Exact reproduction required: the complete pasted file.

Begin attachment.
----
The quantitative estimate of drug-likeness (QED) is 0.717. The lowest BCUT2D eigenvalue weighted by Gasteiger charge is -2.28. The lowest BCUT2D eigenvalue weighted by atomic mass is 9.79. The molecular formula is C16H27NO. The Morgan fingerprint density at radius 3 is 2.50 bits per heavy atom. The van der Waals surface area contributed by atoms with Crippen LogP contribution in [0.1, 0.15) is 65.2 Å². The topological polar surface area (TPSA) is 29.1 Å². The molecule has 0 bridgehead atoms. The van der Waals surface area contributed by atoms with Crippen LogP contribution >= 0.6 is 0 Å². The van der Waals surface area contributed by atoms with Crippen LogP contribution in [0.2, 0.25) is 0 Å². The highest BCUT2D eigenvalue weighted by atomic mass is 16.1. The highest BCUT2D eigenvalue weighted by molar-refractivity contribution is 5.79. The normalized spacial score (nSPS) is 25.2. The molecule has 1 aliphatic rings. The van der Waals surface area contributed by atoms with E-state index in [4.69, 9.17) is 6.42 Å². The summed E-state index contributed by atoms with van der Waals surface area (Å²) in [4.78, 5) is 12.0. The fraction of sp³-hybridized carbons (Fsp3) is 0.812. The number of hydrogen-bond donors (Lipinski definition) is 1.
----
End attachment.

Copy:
The quantitative estimate of drug-likeness (QED) is 0.717. The lowest BCUT2D eigenvalue weighted by Gasteiger charge is -2.28. The lowest BCUT2D eigenvalue weighted by atomic mass is 9.79. The molecular formula is C16H27NO. The Morgan fingerprint density at radius 3 is 2.50 bits per heavy atom. The van der Waals surface area contributed by atoms with Crippen LogP contribution in [0.1, 0.15) is 65.2 Å². The topological polar surface area (TPSA) is 29.1 Å². The molecule has 0 bridgehead atoms. The van der Waals surface area contributed by atoms with Crippen LogP contribution >= 0.6 is 0 Å². The van der Waals surface area contributed by atoms with Crippen LogP contribution in [0.2, 0.25) is 0 Å². The highest BCUT2D eigenvalue weighted by atomic mass is 16.1. The highest BCUT2D eigenvalue weighted by molar-refractivity contribution is 5.79. The normalized spacial score (nSPS) is 25.2. The molecule has 1 aliphatic rings. The van der Waals surface area contributed by atoms with E-state index in [4.69, 9.17) is 6.42 Å². The summed E-state index contributed by atoms with van der Waals surface area (Å²) in [4.78, 5) is 12.0. The fraction of sp³-hybridized carbons (Fsp3) is 0.812. The number of hydrogen-bond donors (Lipinski definition) is 1.